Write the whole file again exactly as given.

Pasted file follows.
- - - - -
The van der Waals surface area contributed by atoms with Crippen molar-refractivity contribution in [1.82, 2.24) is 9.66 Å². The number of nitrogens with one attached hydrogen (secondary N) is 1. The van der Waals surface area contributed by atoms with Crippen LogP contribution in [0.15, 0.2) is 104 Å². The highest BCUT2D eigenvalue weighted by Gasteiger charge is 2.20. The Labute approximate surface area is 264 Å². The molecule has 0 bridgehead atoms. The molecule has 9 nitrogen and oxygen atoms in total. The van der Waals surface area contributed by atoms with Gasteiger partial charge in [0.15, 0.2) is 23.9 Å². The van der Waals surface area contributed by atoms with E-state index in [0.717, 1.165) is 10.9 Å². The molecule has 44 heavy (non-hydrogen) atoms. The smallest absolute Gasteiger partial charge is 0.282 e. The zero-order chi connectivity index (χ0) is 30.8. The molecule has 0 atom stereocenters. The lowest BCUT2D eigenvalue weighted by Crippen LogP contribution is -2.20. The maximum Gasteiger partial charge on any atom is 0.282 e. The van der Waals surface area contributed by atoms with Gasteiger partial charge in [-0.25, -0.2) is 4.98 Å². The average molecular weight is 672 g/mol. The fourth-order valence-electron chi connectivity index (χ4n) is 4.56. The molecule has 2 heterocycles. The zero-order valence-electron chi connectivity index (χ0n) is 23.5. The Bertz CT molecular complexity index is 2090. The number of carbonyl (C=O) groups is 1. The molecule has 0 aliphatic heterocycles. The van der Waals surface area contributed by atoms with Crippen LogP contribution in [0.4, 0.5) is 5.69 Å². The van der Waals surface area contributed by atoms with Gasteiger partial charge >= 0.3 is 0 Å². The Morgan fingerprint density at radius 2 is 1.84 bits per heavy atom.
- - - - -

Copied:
The van der Waals surface area contributed by atoms with Crippen molar-refractivity contribution in [1.82, 2.24) is 9.66 Å². The number of nitrogens with one attached hydrogen (secondary N) is 1. The van der Waals surface area contributed by atoms with Crippen LogP contribution in [0.15, 0.2) is 104 Å². The highest BCUT2D eigenvalue weighted by Gasteiger charge is 2.20. The Labute approximate surface area is 264 Å². The molecule has 0 bridgehead atoms. The molecule has 9 nitrogen and oxygen atoms in total. The van der Waals surface area contributed by atoms with Gasteiger partial charge in [0.15, 0.2) is 23.9 Å². The van der Waals surface area contributed by atoms with E-state index in [0.717, 1.165) is 10.9 Å². The molecule has 44 heavy (non-hydrogen) atoms. The smallest absolute Gasteiger partial charge is 0.282 e. The zero-order chi connectivity index (χ0) is 30.8. The molecule has 0 atom stereocenters. The lowest BCUT2D eigenvalue weighted by Crippen LogP contribution is -2.20. The maximum Gasteiger partial charge on any atom is 0.282 e. The van der Waals surface area contributed by atoms with Gasteiger partial charge in [-0.25, -0.2) is 4.98 Å². The average molecular weight is 672 g/mol. The fourth-order valence-electron chi connectivity index (χ4n) is 4.56. The molecule has 2 heterocycles. The zero-order valence-electron chi connectivity index (χ0n) is 23.5. The Bertz CT molecular complexity index is 2090. The number of carbonyl (C=O) groups is 1. The molecule has 0 aliphatic heterocycles. The van der Waals surface area contributed by atoms with Crippen LogP contribution in [0.4, 0.5) is 5.69 Å². The van der Waals surface area contributed by atoms with Gasteiger partial charge >= 0.3 is 0 Å². The Morgan fingerprint density at radius 2 is 1.84 bits per heavy atom.